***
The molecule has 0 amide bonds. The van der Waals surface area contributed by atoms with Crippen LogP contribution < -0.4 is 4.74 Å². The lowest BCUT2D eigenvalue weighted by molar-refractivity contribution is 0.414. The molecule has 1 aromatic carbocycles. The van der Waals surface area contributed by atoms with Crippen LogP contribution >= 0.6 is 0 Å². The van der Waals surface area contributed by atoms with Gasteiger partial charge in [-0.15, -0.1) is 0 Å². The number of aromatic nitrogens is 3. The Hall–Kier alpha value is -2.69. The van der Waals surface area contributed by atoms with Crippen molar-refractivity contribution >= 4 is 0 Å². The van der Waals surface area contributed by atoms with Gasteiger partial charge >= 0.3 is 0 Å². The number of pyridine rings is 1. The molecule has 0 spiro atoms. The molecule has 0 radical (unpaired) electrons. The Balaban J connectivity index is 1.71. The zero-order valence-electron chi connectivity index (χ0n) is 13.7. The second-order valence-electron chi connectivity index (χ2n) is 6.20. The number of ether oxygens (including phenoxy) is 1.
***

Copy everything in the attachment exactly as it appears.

The molecule has 0 amide bonds. The van der Waals surface area contributed by atoms with Crippen LogP contribution < -0.4 is 4.74 Å². The lowest BCUT2D eigenvalue weighted by molar-refractivity contribution is 0.414. The molecule has 1 aromatic carbocycles. The van der Waals surface area contributed by atoms with Crippen LogP contribution >= 0.6 is 0 Å². The van der Waals surface area contributed by atoms with Gasteiger partial charge in [-0.15, -0.1) is 0 Å². The number of aromatic nitrogens is 3. The Hall–Kier alpha value is -2.69. The van der Waals surface area contributed by atoms with Crippen molar-refractivity contribution >= 4 is 0 Å². The van der Waals surface area contributed by atoms with Gasteiger partial charge >= 0.3 is 0 Å². The number of pyridine rings is 1. The molecule has 0 spiro atoms. The molecule has 0 radical (unpaired) electrons. The Balaban J connectivity index is 1.71. The zero-order valence-electron chi connectivity index (χ0n) is 13.7. The second-order valence-electron chi connectivity index (χ2n) is 6.20. The number of ether oxygens (including phenoxy) is 1.